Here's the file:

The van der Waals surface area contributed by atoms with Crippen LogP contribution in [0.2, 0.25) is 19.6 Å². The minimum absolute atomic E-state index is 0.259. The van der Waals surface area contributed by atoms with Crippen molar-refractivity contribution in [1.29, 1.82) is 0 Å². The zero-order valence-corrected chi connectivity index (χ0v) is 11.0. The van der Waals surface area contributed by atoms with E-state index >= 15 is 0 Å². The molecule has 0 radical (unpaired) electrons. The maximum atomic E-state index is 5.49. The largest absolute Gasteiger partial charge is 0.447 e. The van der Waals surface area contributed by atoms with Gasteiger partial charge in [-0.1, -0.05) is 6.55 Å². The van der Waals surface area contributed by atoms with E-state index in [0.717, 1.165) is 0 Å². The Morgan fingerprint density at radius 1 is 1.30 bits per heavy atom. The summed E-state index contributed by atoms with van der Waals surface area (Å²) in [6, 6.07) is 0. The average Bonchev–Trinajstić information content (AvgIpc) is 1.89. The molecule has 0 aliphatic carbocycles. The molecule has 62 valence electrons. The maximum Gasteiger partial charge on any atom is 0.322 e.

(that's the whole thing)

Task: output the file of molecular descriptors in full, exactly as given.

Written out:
The van der Waals surface area contributed by atoms with Crippen LogP contribution in [0.2, 0.25) is 19.6 Å². The minimum absolute atomic E-state index is 0.259. The van der Waals surface area contributed by atoms with Crippen molar-refractivity contribution in [1.29, 1.82) is 0 Å². The zero-order valence-corrected chi connectivity index (χ0v) is 11.0. The van der Waals surface area contributed by atoms with E-state index >= 15 is 0 Å². The molecule has 0 radical (unpaired) electrons. The maximum atomic E-state index is 5.49. The largest absolute Gasteiger partial charge is 0.447 e. The van der Waals surface area contributed by atoms with Gasteiger partial charge in [-0.1, -0.05) is 6.55 Å². The van der Waals surface area contributed by atoms with E-state index in [0.717, 1.165) is 0 Å². The Morgan fingerprint density at radius 1 is 1.30 bits per heavy atom. The summed E-state index contributed by atoms with van der Waals surface area (Å²) in [6, 6.07) is 0. The average Bonchev–Trinajstić information content (AvgIpc) is 1.89. The molecule has 0 aliphatic carbocycles. The molecule has 62 valence electrons. The maximum Gasteiger partial charge on any atom is 0.322 e.